Sometimes, you cross something off your "give-it-a-go" list simply because it looks too hard. But once you do finally try, maybe with someone’s help the first time out, you often discover it wasn’t as hard as you thought! Such is the case with the phobia many sewers have when it comes to inserting metal grommets. Since these are usually installed with large machines or grommet presses in commercial production, people think they can’t replicate the professional look at home. It's one of those sewing applications many simply refuse to attempt. Whether it’s the actual installation process, getting the spacing just right, cutting the holes in the fabric to the exact size, or all of the above; we're here to prove you can do this at home and get a professional result. We’ve installed a grommet or two (or 100) here in the Sew4Home studios and will share with you all we've learned. Besides... getting to use a hammer in the sewing process can be very therapeutic!
To begin, grommets can also be known as eyelets. Many people use the terms interchangeably, referring to eyelets when they're small-ish and grommets when they're large-ish. In addition, if you see a sewing project that refers to eyelets, make sure to confirm if it’s the kind you install or the ones you can sew with your machine. Many upper-end sewing or sewing/embroidery machines offer an eyelet option within their selection of buttonholes.
At the end of the steps for handling the average grommet, you'll find additional instructions for working with heavy-duty, screw-together grommets as well as tiny, one-piece eyelets.
In general, grommets are available in metal, rubber (for industrial purposes), and plastic (snap-on type), and they come in a variety of colors and finishes. In this tutorial, we'll be focusing solely on the metal ones.
A grommet is comprised of two pieces: a male and a female. Since we’re not too crazy about that terminology, we took to the Internet to learn how others identify the grommet parts. We discovered the male section is considered the actual grommet and the female section is a washer.
When these two parts are forced together, with fabric sandwiched in the middle, you end up with a fantastic looking, durable hole.
Grommets often serve a dual purpose in a project, a perfect blend of form and function. They add a certain industrial or modern look; in fact, sometimes their only job is to look cool as an embellishment. But, they usually have very defined purposes as channels, handle anchors, and more. You see grommets on garments, accessories, and certainly in plenty of home décor items.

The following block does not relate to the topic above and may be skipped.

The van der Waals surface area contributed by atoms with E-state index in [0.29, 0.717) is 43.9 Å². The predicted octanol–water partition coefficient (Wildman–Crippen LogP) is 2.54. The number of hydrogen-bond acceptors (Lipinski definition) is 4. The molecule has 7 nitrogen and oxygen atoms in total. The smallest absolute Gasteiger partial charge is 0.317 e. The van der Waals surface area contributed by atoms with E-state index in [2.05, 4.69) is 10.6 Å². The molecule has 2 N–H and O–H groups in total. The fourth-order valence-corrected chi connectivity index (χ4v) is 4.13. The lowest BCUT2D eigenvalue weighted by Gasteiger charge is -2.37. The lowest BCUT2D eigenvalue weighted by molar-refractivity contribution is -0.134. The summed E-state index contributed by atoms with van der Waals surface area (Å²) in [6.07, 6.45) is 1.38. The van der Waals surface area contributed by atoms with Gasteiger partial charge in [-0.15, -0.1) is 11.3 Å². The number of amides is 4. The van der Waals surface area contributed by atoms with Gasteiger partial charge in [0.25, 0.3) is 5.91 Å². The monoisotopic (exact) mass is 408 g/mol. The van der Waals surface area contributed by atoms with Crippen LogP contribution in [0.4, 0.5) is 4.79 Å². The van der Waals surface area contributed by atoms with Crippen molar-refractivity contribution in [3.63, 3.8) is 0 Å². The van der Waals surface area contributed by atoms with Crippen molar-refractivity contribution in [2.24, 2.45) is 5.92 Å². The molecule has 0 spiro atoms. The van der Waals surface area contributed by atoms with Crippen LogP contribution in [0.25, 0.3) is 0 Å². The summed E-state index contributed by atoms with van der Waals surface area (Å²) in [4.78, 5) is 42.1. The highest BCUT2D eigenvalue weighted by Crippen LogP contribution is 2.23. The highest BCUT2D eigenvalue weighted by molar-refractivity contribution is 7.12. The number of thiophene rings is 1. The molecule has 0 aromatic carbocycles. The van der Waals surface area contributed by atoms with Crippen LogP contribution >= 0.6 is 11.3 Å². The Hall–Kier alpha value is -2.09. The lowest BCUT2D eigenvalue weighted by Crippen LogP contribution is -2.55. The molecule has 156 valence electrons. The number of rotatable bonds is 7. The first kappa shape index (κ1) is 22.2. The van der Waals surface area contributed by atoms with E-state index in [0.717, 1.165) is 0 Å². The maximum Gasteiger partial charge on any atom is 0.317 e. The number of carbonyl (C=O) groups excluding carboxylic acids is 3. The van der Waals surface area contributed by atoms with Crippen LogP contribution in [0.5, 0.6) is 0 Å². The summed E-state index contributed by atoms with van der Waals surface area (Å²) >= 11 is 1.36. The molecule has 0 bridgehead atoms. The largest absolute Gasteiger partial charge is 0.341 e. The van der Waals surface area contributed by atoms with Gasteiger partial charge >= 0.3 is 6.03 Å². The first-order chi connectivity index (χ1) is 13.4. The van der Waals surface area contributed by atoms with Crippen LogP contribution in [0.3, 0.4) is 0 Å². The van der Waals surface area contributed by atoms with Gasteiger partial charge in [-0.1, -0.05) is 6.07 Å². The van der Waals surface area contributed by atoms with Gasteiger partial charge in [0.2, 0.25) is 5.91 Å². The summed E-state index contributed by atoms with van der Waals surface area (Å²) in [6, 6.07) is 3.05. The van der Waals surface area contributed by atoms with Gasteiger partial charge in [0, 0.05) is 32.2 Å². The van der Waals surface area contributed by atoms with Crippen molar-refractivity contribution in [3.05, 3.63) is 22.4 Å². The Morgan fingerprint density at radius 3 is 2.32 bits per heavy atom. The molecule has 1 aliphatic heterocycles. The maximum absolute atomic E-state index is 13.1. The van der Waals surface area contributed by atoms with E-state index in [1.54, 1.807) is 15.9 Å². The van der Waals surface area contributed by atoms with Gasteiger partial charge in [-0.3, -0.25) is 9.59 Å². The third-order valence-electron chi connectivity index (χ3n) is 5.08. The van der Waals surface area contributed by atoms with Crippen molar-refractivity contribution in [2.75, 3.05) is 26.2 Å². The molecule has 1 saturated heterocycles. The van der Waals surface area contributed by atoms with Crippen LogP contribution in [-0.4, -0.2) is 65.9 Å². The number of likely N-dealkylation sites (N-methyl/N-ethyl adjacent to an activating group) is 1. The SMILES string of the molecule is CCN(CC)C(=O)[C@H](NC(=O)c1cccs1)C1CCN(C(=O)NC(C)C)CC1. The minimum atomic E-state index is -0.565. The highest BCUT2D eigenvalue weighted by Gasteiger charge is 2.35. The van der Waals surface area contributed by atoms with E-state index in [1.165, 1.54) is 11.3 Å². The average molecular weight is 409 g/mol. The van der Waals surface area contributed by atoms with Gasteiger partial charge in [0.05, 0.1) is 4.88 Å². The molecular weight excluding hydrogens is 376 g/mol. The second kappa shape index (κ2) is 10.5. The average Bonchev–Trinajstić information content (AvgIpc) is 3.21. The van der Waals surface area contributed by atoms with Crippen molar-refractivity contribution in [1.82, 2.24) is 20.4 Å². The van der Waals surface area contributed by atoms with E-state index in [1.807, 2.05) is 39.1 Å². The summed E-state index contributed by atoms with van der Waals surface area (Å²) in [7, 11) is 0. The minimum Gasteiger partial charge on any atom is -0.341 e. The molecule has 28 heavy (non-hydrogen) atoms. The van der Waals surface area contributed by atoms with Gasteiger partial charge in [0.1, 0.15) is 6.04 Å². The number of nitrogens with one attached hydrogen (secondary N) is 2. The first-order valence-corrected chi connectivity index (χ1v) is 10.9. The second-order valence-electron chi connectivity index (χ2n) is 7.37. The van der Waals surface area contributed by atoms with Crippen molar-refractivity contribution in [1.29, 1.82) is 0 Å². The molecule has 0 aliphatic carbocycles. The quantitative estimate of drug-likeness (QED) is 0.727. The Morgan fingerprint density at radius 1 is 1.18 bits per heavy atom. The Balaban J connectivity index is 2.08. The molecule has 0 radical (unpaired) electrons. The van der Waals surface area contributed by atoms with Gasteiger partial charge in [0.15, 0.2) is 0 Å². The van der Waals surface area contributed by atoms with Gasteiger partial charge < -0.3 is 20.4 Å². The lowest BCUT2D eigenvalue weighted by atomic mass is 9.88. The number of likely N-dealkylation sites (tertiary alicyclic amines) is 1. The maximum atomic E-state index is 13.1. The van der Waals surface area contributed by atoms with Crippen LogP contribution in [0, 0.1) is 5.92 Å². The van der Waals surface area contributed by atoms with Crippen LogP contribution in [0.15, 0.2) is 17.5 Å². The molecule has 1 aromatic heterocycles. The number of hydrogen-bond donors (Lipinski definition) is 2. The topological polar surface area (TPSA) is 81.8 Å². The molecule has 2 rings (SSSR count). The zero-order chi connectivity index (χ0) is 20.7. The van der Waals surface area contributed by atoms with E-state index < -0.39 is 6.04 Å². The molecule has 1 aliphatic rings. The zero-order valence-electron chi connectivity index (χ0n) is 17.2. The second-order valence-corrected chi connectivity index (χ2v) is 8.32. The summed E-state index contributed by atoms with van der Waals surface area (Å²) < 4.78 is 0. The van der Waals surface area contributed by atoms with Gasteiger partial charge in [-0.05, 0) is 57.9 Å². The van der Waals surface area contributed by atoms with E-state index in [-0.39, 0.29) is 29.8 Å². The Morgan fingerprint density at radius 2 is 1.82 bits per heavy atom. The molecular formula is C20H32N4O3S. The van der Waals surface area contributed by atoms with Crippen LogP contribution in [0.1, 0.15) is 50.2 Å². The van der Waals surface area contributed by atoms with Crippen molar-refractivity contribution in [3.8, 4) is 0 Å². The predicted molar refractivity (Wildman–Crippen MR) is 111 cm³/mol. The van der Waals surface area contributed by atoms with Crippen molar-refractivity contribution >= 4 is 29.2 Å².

S4H Projects with Grommets
Grommets are super along the top of a bag. We used them on our Trendy Drawcord Backpack as well as our Shoulder Sling Beach Bag so we could feed through a drawstring cord, creating an easy-access top closure.
You can use also grommets in combination with other metal finishes. In our Ribbon Flap Shoulder Bag tutorial, we used grommets to secure the base of the shoulder strap. The metal of the side grommets complimented the twist lock closure on the front flap and added a very professional finish.
Sometimes all you need is one grommet. We used this approach in our Outdoor Mini Mats. A single grommet was the perfect way to give the mats a way to be easily stored on a hook.
A pair of grommets is a classic way to create and/or finish a drawstring channel. We used this technique in our Fleece Lined Shoe Bag as well as with small, colored eyelets for a set of Drawstring Gift Bags.
The sturdy nature of metal grommets was exactly what we needed for the handle in the Father's Day Tool Tub & Tote. And they were just the ticket for the top of a designer Shower Curtain. They definitely added to the form and function of both these projects.
Grommets and installation tools
Grommets and the tools you need to insert them are readily available at your local craft or fabric supplier (in store and online) as well as from many hardware suppliers. Depending on where you choose to purchase your grommets, there may be a few visual differences in the tools, but probably not as much variation in the grommets themselves. We collected a few different ones so you could see what we’re talking about.
The first time you purchase grommets, you should buy a kit. Why? Because in a kit, you also get the tools needed for successful installation. It’s important to note that for each size grommet you buy, you need coordinating tools.
Afterwards, you can simply buy the grommets only and re-use the original tool. Remember, when you change to a new size, buy a new kit.
As we mentioned earlier, grommets are available in a range of sizes. They also come in a variety of finishes and colors.
NOTE: The very tiny grommets (eyelets) shown below do not have two parts, they are all-in-one (more on these below).
The actual grommet installation “tools” can consist of a single grommet plier, or a combination of a setter and anvil. Grommet Pliers are normally used for small grommets and eyelets.
For larger grommets, as we mentioned above, you use a setter and anvil to exactly match the size of the grommet.